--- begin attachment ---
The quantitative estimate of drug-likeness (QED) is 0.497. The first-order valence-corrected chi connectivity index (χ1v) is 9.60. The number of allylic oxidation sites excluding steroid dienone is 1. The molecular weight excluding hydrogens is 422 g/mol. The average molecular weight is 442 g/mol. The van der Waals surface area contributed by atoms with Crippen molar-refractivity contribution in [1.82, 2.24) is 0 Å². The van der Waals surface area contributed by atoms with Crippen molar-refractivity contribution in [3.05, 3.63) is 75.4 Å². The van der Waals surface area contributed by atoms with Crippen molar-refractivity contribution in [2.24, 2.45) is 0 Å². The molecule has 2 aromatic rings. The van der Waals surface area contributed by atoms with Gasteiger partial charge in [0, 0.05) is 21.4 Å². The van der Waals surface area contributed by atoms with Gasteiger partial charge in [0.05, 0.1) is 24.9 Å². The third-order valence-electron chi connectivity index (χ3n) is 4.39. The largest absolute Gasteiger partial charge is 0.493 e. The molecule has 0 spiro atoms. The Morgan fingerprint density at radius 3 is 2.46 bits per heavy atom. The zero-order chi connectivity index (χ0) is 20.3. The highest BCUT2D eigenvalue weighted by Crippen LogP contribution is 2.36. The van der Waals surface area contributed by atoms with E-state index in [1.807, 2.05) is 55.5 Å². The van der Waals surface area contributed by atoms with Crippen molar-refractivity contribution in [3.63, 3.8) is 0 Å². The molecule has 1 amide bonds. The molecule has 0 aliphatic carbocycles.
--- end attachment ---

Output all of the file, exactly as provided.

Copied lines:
The quantitative estimate of drug-likeness (QED) is 0.497. The first-order valence-corrected chi connectivity index (χ1v) is 9.60. The number of allylic oxidation sites excluding steroid dienone is 1. The molecular weight excluding hydrogens is 422 g/mol. The average molecular weight is 442 g/mol. The van der Waals surface area contributed by atoms with Crippen molar-refractivity contribution in [1.82, 2.24) is 0 Å². The van der Waals surface area contributed by atoms with Crippen molar-refractivity contribution in [3.05, 3.63) is 75.4 Å². The van der Waals surface area contributed by atoms with Crippen molar-refractivity contribution in [2.24, 2.45) is 0 Å². The molecule has 2 aromatic rings. The van der Waals surface area contributed by atoms with Gasteiger partial charge in [0, 0.05) is 21.4 Å². The van der Waals surface area contributed by atoms with Gasteiger partial charge in [0.05, 0.1) is 24.9 Å². The third-order valence-electron chi connectivity index (χ3n) is 4.39. The largest absolute Gasteiger partial charge is 0.493 e. The molecule has 0 spiro atoms. The Morgan fingerprint density at radius 3 is 2.46 bits per heavy atom. The zero-order chi connectivity index (χ0) is 20.3. The highest BCUT2D eigenvalue weighted by Crippen LogP contribution is 2.36. The van der Waals surface area contributed by atoms with E-state index in [1.807, 2.05) is 55.5 Å². The van der Waals surface area contributed by atoms with Crippen molar-refractivity contribution in [3.63, 3.8) is 0 Å². The molecule has 1 amide bonds. The molecule has 0 aliphatic carbocycles.